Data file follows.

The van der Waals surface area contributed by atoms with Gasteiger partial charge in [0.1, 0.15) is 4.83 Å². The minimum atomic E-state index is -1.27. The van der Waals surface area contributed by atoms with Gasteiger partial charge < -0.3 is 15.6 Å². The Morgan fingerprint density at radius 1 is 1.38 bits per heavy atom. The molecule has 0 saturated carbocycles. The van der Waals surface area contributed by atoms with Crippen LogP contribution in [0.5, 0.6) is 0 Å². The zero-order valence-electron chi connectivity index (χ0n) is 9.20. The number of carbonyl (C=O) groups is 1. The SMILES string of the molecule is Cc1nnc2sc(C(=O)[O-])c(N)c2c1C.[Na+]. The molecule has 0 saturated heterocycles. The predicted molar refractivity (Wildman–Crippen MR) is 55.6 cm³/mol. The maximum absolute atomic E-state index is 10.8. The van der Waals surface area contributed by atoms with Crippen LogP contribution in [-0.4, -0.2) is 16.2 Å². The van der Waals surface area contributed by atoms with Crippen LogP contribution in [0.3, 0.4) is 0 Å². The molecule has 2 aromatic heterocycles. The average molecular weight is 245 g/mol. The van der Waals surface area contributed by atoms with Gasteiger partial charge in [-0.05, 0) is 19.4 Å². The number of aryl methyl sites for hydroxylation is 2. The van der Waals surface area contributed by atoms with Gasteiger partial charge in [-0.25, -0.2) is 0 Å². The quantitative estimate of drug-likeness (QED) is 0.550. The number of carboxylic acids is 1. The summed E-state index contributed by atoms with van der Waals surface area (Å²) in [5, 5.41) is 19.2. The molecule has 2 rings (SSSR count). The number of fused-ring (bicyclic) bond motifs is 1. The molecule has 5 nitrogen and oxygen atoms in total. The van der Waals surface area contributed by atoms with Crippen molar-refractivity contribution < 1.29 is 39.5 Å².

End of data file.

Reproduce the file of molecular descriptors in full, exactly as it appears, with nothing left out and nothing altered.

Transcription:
The van der Waals surface area contributed by atoms with Gasteiger partial charge in [0.1, 0.15) is 4.83 Å². The minimum atomic E-state index is -1.27. The van der Waals surface area contributed by atoms with Gasteiger partial charge < -0.3 is 15.6 Å². The Morgan fingerprint density at radius 1 is 1.38 bits per heavy atom. The molecule has 0 saturated carbocycles. The van der Waals surface area contributed by atoms with Crippen LogP contribution in [0.5, 0.6) is 0 Å². The zero-order valence-electron chi connectivity index (χ0n) is 9.20. The number of carbonyl (C=O) groups is 1. The SMILES string of the molecule is Cc1nnc2sc(C(=O)[O-])c(N)c2c1C.[Na+]. The molecule has 0 saturated heterocycles. The predicted molar refractivity (Wildman–Crippen MR) is 55.6 cm³/mol. The maximum absolute atomic E-state index is 10.8. The van der Waals surface area contributed by atoms with Crippen LogP contribution in [-0.4, -0.2) is 16.2 Å². The van der Waals surface area contributed by atoms with Crippen LogP contribution in [0.3, 0.4) is 0 Å². The molecule has 2 aromatic heterocycles. The average molecular weight is 245 g/mol. The van der Waals surface area contributed by atoms with Gasteiger partial charge in [-0.05, 0) is 19.4 Å². The number of aryl methyl sites for hydroxylation is 2. The van der Waals surface area contributed by atoms with Gasteiger partial charge in [-0.25, -0.2) is 0 Å². The quantitative estimate of drug-likeness (QED) is 0.550. The number of carboxylic acids is 1. The summed E-state index contributed by atoms with van der Waals surface area (Å²) in [5, 5.41) is 19.2. The molecule has 2 rings (SSSR count). The number of fused-ring (bicyclic) bond motifs is 1. The molecule has 5 nitrogen and oxygen atoms in total. The van der Waals surface area contributed by atoms with Crippen molar-refractivity contribution < 1.29 is 39.5 Å².